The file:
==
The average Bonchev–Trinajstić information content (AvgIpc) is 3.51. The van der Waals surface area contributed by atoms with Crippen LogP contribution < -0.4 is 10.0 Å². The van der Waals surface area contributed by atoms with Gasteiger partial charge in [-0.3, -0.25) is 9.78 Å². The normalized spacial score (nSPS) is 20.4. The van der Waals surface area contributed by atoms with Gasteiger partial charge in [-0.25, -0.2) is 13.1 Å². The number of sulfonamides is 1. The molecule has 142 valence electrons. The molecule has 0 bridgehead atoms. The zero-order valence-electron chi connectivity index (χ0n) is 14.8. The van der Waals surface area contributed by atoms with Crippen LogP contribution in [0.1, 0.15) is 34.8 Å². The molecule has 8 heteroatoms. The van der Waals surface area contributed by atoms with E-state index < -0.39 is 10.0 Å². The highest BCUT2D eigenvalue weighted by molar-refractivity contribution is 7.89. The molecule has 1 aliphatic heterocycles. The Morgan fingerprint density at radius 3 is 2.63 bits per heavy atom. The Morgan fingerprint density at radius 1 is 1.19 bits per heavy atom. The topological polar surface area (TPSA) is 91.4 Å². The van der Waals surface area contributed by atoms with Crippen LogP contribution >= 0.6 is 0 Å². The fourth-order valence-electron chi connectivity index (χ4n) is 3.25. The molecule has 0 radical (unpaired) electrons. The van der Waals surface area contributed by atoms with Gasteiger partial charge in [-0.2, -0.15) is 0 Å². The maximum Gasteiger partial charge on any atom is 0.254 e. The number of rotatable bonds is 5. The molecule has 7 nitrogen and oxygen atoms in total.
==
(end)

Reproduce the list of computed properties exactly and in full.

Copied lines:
The average Bonchev–Trinajstić information content (AvgIpc) is 3.51. The van der Waals surface area contributed by atoms with Crippen LogP contribution < -0.4 is 10.0 Å². The van der Waals surface area contributed by atoms with Gasteiger partial charge in [-0.3, -0.25) is 9.78 Å². The normalized spacial score (nSPS) is 20.4. The van der Waals surface area contributed by atoms with Gasteiger partial charge in [-0.25, -0.2) is 13.1 Å². The number of sulfonamides is 1. The molecule has 142 valence electrons. The molecule has 0 bridgehead atoms. The zero-order valence-electron chi connectivity index (χ0n) is 14.8. The van der Waals surface area contributed by atoms with Crippen LogP contribution in [0.1, 0.15) is 34.8 Å². The molecule has 8 heteroatoms. The van der Waals surface area contributed by atoms with E-state index < -0.39 is 10.0 Å². The highest BCUT2D eigenvalue weighted by molar-refractivity contribution is 7.89. The molecule has 1 aliphatic heterocycles. The Morgan fingerprint density at radius 3 is 2.63 bits per heavy atom. The Morgan fingerprint density at radius 1 is 1.19 bits per heavy atom. The topological polar surface area (TPSA) is 91.4 Å². The van der Waals surface area contributed by atoms with Crippen LogP contribution >= 0.6 is 0 Å². The fourth-order valence-electron chi connectivity index (χ4n) is 3.25. The molecule has 0 radical (unpaired) electrons. The van der Waals surface area contributed by atoms with Gasteiger partial charge in [-0.2, -0.15) is 0 Å². The maximum Gasteiger partial charge on any atom is 0.254 e. The number of rotatable bonds is 5. The molecule has 7 nitrogen and oxygen atoms in total.